Scanlon said a report coming out later this year on Africa's elephants will show that "the levels of illegal killing exceed what can be sustained in all four African sub-regions in 2011, with elephant populations now in net decline."
"We have slid into an acute crisis with the African elephant that does not appear to be on many people’s radar in the U.S.," added Iain Douglas-Hamilton, founder of Save the Elephants. "What’s happening to the elephants is outrageous, and the more so since we have been through these ivory crises before and should have found solutions by now."
Even before the most recent escalation, Africa's elephant population had shrunk from an estimated 1.3 million in 1979 to 450,000 in 2007, Douglas-Hamilton noted.
He urged the United States to
Execution by Elephant
Elephants have long been used as a executioners. They were ideal for the gruesome job due to their ability to be trained, indeed they could even be taught in what manner they should execute; kill fast by crushing or to slowly torture the prisoner. Weighing the same as a couple of cars and having the ability to push trees over with their heads was also said
National Grid Polar Bear http://youtu.be/1P-0LHH5ETo
Bureaucracy stymies moving Toronto Zoo elephants
We all know that bureaucracy has its own rules, and if it is ordered to do something with which it disagrees, there are innumerable ways to frustrate achievement.
This is evident in government ministries. Sometimes the minister can order that something be done that the bureaucracy, or “system,” disagrees with, and often the minister is hung out to dry while nothing is done to further his wishes.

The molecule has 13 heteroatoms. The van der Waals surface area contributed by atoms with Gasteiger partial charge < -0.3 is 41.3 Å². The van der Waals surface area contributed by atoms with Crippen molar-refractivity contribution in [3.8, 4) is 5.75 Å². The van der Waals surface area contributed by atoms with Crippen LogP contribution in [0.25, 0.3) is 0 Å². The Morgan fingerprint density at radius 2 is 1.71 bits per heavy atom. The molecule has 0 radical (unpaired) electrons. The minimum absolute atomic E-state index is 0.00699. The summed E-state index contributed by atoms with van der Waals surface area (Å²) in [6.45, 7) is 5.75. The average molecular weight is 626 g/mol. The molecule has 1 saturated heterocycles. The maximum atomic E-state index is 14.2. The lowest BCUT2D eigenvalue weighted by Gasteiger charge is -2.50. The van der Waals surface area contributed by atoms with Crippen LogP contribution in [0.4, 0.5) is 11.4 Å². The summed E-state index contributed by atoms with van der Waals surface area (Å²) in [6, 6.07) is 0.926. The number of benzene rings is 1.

That was evident when the late Cliff Wenzel, a multi-decorated WWII bomber pilot, fought for 30 years to get his reduced pension corrected. The bureaucracy stymied all efforts until finally a defence minister more stubborn and adamant than predecessors, forced financial compensation for Wenzel.
Even then, the bureaucracy got even by getting most of the money back through taxes. But Wenzel felt vindicated — thanks largely to the persistence of Defence Minister Gordon O’Connor, who was also a retired Brigadier-General and knew the system.
A case right now of the “system” foiling those who make decisions, concerns the proposed and agreed upon plan to send Toronto Zoo’s three remaining African elephants – Iringa, Thicka and Toka – to an elephant sanctuary in California run by PAWS.
Former TV game-show host, Bob Barker, who has affection for elephants has offered to pay nearly $1 million in moving expense.
City Councilor Michelle Berardinetti, some zoo staff and a couple of veterinarians visited the PAWS sanctuary last December, followed by council voting to send the elephants to PAWS.